As Good As It Gets
Excerpted from the "Hollywood Guide to Sucker Filmmaking," p. 23. "Rule No. 1 - Whenever possible, distract your audience away from the empty content of your story with as many cute animal shots as humanly possible."
Take the dog out of this film and what do you have? Nothing, absolutely nothing. Filmmakers like James L. ("Broadcast News") Brooks, knowing that their average audience is too stupid to understand the complexity of human existence, fall back to the number one rule of sucker filmmaking whenever possible and that is this:
Excerpted from the "Hollywood Guide to Sucker Filmmaking," p. 23.
"Rule No. 1 - Whenever possible, distract your audience away from the empty content of your story with as many cute animal shots as humanly possible."
This whole cute animal thing is supposed to provide a breather from the cruel antics of the central character, Melvin Udall (Jack Nicholson), who's a diagnosed obsessive-compulsive who takes his frustrations out on the world by being mean. He starts the film by throwing the cute dog down the trash chute, then calling his gay neighbor (Greg Kinnear) names. He then goes to his favorite diner and berates his waitress (Helen Hunt) - the only one in the place who will even deal with him.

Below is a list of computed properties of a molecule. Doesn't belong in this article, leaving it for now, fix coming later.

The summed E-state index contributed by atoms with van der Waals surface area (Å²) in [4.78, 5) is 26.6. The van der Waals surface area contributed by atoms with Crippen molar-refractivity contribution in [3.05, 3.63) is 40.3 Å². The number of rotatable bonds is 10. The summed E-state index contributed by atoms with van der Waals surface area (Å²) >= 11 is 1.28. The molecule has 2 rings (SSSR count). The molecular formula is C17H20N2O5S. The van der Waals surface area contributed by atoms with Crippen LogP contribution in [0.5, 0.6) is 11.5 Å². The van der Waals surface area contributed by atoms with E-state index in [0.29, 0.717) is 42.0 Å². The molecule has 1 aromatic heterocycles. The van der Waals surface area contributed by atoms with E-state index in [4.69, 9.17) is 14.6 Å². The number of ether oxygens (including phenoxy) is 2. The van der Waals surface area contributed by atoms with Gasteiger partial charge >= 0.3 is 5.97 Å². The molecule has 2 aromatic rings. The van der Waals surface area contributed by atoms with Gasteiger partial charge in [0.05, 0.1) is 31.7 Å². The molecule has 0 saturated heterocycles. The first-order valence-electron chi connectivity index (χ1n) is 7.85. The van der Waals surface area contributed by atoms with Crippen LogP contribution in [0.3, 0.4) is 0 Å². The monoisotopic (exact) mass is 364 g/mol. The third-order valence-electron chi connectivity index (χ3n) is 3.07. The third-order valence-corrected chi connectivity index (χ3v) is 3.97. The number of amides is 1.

"As Good As It Gets" perpetuates the Hollywood myth that cruel, ugly, pain-in-the-ass guys like Melvin Udall can bed gorgeous women like Helen Hunt. In film, the practice of ugly, freaky, older guys like Melvin pursuing beautiful women like Helen Hunt is called romantic comedy. In real life, it's called stalking.
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